I am very thankful to you for your critical leader on my statement which was published in your issue of the 14th May. The question which you have raised in your leader is a very important one, and I am really very glad that you have raised it. I did not raise it in my statement because I felt that, considering the separatist policy of the Qadianis, which they have consistently pursued in religious and social matters ever since the birth of the idea of building a new community on the foundations of a rival prophethood and the intensity of the Muslim feeling against this move, it was rather the duty of the Government to take administrative cognizance of such a fundamental difference between the Qadianis and the Muslims without waiting for a formal representation on behalf of the Muslim community of India. I was encouraged in this feeling by the Government's attitude in the matter of the Sikh community which till 1919 was not administratively regarded as a separate political unit, but which was later treated as such without any formal representation on the part of the Sikhs, in spite of the Lahore High Court's finding that the Sikhs were Hindus.
However, now that you have raised this question, I should like to offer a few observations on a matter which I regard as of the highest importance both from the British and the Muslim points of view. You want me to make it perfectly clear whether, when or where I can tolerate official cognizance of any one community's religious differences. Let me point out:
First, that Islam is essentially a religious community with perfectly defined boundaries — belief in the Unity of God, belief in all the Prophets and belief in the Finality of Muhammad's Prophethood. The last mentioned belief is really the factor which accurately draws the line of demarcation between Muslims and non-Muslims and enables one to decide whether a certain individual or group is a part of the community or not. For example, the Brahmos believe in God, they also regard Muhammad (on whom be peace) as one of the prophets of God, yet they cannot be regarded as part and parcel of Islam because they, like the Qadianis, believe in the theory of perpetual revelation through prophets and do not believe in the Finality of Prophethood in Muhammad. No Islamic sect, as far as I know, has ever ventured to cross this line of demarcation. The Bahais in Iran have openly rejected the principle of Finality, but have at the same time frankly admitted that they are a new community and not Muslims in the technical sense of the word. According to our belief, Islam as a religion was revealed by God, but the existence of Islam as a society or nation depends entirely on the personality of the Holy Prophet. In my opinion, only two courses are open to the Qadianis, either frankly to follow the Bahais or to eschew their interpretations of the idea of Finality in Islam and to accept the idea with all its implications. Their diplomatic interpretations are dictated merely by a desire to remain within the fold of Islam for obvious political advantages.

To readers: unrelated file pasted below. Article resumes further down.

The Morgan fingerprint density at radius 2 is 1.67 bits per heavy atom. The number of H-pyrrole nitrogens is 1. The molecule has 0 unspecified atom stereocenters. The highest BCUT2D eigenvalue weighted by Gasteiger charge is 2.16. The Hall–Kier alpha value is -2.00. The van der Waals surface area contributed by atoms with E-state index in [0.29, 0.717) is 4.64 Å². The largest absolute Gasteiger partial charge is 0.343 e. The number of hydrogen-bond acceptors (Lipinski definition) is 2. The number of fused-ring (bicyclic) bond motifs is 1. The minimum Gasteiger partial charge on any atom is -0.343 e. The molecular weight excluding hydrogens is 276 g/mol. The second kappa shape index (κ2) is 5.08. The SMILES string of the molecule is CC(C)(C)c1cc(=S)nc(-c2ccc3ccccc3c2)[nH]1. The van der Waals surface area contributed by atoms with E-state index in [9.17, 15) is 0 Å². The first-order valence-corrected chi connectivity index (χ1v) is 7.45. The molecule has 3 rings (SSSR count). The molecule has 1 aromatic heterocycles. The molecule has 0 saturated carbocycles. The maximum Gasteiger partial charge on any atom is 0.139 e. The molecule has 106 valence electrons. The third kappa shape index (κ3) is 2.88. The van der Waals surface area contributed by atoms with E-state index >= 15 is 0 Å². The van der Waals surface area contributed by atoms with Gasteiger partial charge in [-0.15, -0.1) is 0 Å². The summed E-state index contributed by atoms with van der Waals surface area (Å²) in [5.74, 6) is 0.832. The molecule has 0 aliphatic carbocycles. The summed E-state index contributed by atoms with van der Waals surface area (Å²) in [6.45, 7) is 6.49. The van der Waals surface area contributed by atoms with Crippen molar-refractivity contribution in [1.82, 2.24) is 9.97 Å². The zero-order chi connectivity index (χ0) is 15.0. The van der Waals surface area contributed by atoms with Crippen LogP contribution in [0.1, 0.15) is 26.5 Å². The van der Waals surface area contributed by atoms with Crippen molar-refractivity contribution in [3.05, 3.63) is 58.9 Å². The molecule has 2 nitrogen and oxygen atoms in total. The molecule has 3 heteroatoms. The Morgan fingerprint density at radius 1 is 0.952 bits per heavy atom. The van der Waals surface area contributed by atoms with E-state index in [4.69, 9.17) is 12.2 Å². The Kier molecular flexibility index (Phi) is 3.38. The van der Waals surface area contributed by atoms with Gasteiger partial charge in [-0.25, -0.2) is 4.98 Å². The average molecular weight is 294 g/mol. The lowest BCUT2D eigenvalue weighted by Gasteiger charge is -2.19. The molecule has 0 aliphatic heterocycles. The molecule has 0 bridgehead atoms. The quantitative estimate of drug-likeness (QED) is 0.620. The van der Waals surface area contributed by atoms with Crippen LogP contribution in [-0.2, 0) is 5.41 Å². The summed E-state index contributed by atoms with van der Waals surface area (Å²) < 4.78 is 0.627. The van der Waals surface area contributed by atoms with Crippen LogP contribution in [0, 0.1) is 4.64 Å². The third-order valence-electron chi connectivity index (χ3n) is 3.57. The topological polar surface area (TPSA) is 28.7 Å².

Secondly, we must not forget the Qadianis' own policy and their attitude towards the world of Islam. The founder of the movement described the parent community as "rotten milk" and his own followers "fresh milk", warning the latter against mixing with the former. Further, their denial of fundamentals, their giving themselves a new name (Ahmadis) as a community, their non-participation in the congregational prayers of Islam, their social boycott of Muslims in the matter of matrimony, etc., and above all their declaration that the entire world of Islam is Kafir — all these things constitute an unmistakable declaration of separation by the Qadianis themselves. Indeed, the facts mentioned above clearly show that they are far more distant from Islam than Sikhs from Hinduism, for the Sikhs at least intermarry with the Hindus, even though they do not worship in the Hindu temples.
Thirdly, it does not require any special intelligence to see why the Qadianis, while pursuing a policy of separation in religious and social matters, are anxious to remain politically within the fold of Islam. Apart from the political advantages in the sphere of Government service which accrue to them by remaining within the fold of Islam, it is obvious that in view of their present population, which, according to the last census, is fifty-six thousand only, they are not entitled even to a single seat in any legislature of the country and cannot, therefore, be regarded as a political minority in the sense in which you seem to be using the expression. The fact that the Qadianis have not so far asked for separation as a distinct political unit shows that in their present position they do not find themselves entitled to any representation in legislative bodies. The new constitution is not without provisions for the protection of such minorities. To my mind, it is clear that in the matter of approaching the Government for separation, the Qadianis will never take the initiative. The Muslim community is perfectly justified in demanding their immediate separation from the parent community. If the Government does not immediately agree to this demand, the Indian Muslims will be driven to the suspicion that the British Government is keeping the new religion in store, as it were, and delaying the separation because in view of the small number of its adherents, it is, for the present, incapable of functioning as a fourth community in the province which may effectively damage the already marginal majority of Punjab Muslims in the legislature. The Government did not wait for a formal representation for separation by the Sikhs in 1919, why should they wait for a formal representation by the Qadianis?